Introduction: The Phase Distribution Across the S140 PDR: New Insights from HIFI [CII] Observations

Astronmico Nacional, C Dedes, Y Okada, B Mookerjea, V Ossenkopf, A Benz, S Bruderer, M Röllig, C Kramer, M Gerin, R Güsten, M Akyilmaz (+20 others)
unpublished
We report the observation of [CII] emission in a cut through the S140 region together with single pointing observations of hydrides and water in several key regions of the photon-dominated region (PDR) and molecular cloud. At a distance of 910 pc, the BOV star HD211880 ionizes the edge of the molecular cloud L1204, creating S140, a visible HII region and PDR (e.g. Crampton and Fisher, 1974). In addition, the dense molecular cloud hosts a cluster of embedded massive young stellar objects (YSOs)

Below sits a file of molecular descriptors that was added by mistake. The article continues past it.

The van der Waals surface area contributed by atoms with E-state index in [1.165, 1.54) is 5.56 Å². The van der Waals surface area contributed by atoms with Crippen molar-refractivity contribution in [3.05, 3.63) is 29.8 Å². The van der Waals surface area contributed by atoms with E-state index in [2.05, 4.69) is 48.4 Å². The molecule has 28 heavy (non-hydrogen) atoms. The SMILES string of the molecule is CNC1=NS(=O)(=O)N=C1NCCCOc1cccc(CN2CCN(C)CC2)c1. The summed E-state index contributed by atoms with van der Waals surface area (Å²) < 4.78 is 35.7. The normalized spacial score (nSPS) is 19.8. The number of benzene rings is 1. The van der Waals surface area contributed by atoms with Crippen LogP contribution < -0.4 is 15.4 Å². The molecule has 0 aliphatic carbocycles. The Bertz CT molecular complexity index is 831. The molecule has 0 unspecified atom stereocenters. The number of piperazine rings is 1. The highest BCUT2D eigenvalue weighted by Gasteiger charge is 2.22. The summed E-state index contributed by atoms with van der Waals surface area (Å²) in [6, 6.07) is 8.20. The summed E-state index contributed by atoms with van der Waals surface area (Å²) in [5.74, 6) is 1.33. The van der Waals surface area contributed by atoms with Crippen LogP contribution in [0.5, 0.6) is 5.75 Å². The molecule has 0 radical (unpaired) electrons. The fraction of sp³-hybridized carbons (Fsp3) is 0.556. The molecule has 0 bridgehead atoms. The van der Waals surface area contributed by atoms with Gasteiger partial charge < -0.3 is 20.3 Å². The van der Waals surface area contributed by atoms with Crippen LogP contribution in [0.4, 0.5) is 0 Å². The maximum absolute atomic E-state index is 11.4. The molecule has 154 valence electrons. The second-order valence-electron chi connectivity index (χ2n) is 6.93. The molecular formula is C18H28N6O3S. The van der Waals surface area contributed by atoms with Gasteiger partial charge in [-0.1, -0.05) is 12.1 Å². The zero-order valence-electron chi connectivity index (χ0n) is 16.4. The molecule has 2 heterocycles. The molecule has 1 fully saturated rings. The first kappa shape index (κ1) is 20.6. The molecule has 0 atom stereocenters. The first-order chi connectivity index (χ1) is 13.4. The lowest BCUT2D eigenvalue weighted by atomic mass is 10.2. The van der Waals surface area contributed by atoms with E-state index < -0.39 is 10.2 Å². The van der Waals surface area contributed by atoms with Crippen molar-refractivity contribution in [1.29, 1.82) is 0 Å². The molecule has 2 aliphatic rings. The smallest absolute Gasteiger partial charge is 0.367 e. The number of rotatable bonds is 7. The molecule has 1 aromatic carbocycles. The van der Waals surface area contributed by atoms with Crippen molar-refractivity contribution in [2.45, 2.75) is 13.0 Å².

more » ... lar objects (YSOs) only 75" from the HII region (e.g. Beichmann et al., 1979; Minchin et al. 1993). We use HIFI on Herschel to observe [CII] in a strip following the direction of the impinging radiation across the ionisation front and through the cluster of embedded YSOs. With [CII], which Emery et al. (1996) report to be fairly extended in the S140 region, we can trace the ionizing radiation and try to disentangle influences of the external (ionizing B star) and internal (massive YSOs) contribution to the radiation. Fig. 1: 2MASS K band (red) and POSS2 red band (green) showing the S140 ionization front and the massive star forming region around IRS1. Overlayed in blue is the outline of the [CII] cut. Fig. 4 (left): Line profiles in the IRS1 position in the molecular cloud. Fig. 5: (right): Line profiles in the PDR position. Note that some emission has been rescaled for better comparison. Fig. 3: [CII] emission over-plotted on Spitzer 8µm color-image. The circles correspond to the locations of the three HIFI single pointing positions. For this plot, the spectra from the cut where averaged in the respective locations to show the line profiles. NE is a quiet position deep in the molecular cloud, IRS1 is the center of massive star forming activity and SW corresponds to the ionization front of the PDR. The strip shows the integrated intensity along the cut. NE IRS1 SW Fig. 2: Water emission lines at 752GHz and 987GHz towards the IRS1 position. Discussion: One can see that the [CII] emission is widespread throughout the cut. The strongest emission is as expected coming from the interface of the PDR. Comparison with the Spitzer 8µm emission shows that there might be a contribution from ionized gas at the SW position. There is another peak of [CII] emission at the position of IRS1. It is noticeable how broad the line emission in IRS1 is, a trend which is also seen in the remaining molecular lines. Comparing the line profiles of several species in both IRS1 and the PDR, the lines in IRS1 show broad wings, which can also be seen in the two water transitions, indicating the presence of hot, and in the case of the water lines, shocked gas. While most of the species are 2-3 orders of magnitude weaker in the PDR, the light hydride CH is seen in similar strength both in IRS1 and in the PDR. CH is enhanced by FUV irradiation in the PDR. It has been predicted to be similarly enhanced by protostellar FUV in the outflow walls (Bruderer et al. 2010). Conclusions: Preliminary analysis of the first Herschel-HIFI data has shed light on the spatial distribution of the [CII] emission across the S140 region. While the [CII] emission is strongest in the PDR interface, there are significant, and very broad, contributions from the molecular material. The stratification towards the PDR that can however be seen in the [CII] intensity supports the claim that the ionizing B star is illuminating the region from the side and not from above. The existence of a hot, shocked component in IRS1 is also hinted at in the broad wings of several molecular species. After this first look, the line profiles will be analyzed to disentangle different components with HIFIs high spectral resolution and the chemical and physical conditions in the different regions will be modeled, giving particular emphasis to the light hydrides and their ions that are unique to the Herschel spectral range. Acknowledgements. HIFI has been designed and built by a consortium of institutes and university departments from across Europe, Canada and the United States under the leadership of SRON
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